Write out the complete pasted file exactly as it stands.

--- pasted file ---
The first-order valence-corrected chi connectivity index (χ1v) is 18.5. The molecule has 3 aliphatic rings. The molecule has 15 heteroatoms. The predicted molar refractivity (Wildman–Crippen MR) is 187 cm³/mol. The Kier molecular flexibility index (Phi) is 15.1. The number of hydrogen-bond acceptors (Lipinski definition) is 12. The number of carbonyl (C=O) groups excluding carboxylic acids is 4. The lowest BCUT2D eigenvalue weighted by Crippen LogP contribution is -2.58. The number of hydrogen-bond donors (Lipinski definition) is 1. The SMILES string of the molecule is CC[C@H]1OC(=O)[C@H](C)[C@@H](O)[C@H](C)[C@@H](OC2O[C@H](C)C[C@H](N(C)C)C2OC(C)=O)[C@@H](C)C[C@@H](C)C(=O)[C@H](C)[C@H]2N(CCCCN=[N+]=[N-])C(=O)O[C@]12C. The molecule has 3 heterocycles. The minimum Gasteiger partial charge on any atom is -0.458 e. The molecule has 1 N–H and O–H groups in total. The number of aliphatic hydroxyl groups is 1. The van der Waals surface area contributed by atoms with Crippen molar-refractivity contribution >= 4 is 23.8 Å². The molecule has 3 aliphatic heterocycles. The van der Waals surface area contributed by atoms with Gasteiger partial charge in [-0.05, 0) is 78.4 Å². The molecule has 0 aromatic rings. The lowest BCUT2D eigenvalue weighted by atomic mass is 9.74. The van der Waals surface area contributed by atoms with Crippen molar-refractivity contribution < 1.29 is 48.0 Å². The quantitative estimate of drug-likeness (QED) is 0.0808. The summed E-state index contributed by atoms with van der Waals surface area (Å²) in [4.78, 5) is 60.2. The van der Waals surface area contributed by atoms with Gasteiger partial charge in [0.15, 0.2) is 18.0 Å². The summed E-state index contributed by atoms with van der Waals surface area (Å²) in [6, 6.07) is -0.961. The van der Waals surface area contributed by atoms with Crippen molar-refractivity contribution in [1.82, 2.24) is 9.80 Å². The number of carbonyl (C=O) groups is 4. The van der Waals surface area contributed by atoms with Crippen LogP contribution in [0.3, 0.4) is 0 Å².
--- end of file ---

The first-order valence-corrected chi connectivity index (χ1v) is 18.5. The molecule has 3 aliphatic rings. The molecule has 15 heteroatoms. The predicted molar refractivity (Wildman–Crippen MR) is 187 cm³/mol. The Kier molecular flexibility index (Phi) is 15.1. The number of hydrogen-bond acceptors (Lipinski definition) is 12. The number of carbonyl (C=O) groups excluding carboxylic acids is 4. The lowest BCUT2D eigenvalue weighted by Crippen LogP contribution is -2.58. The number of hydrogen-bond donors (Lipinski definition) is 1. The SMILES string of the molecule is CC[C@H]1OC(=O)[C@H](C)[C@@H](O)[C@H](C)[C@@H](OC2O[C@H](C)C[C@H](N(C)C)C2OC(C)=O)[C@@H](C)C[C@@H](C)C(=O)[C@H](C)[C@H]2N(CCCCN=[N+]=[N-])C(=O)O[C@]12C. The molecule has 3 heterocycles. The minimum Gasteiger partial charge on any atom is -0.458 e. The molecule has 1 N–H and O–H groups in total. The number of aliphatic hydroxyl groups is 1. The van der Waals surface area contributed by atoms with Crippen molar-refractivity contribution >= 4 is 23.8 Å². The molecule has 3 aliphatic heterocycles. The van der Waals surface area contributed by atoms with Gasteiger partial charge in [-0.05, 0) is 78.4 Å². The molecule has 0 aromatic rings. The lowest BCUT2D eigenvalue weighted by atomic mass is 9.74. The van der Waals surface area contributed by atoms with Crippen molar-refractivity contribution < 1.29 is 48.0 Å². The quantitative estimate of drug-likeness (QED) is 0.0808. The summed E-state index contributed by atoms with van der Waals surface area (Å²) in [4.78, 5) is 60.2. The van der Waals surface area contributed by atoms with Gasteiger partial charge in [0.15, 0.2) is 18.0 Å². The summed E-state index contributed by atoms with van der Waals surface area (Å²) in [6, 6.07) is -0.961. The van der Waals surface area contributed by atoms with Crippen molar-refractivity contribution in [1.82, 2.24) is 9.80 Å². The number of carbonyl (C=O) groups is 4. The van der Waals surface area contributed by atoms with Crippen LogP contribution in [0.3, 0.4) is 0 Å².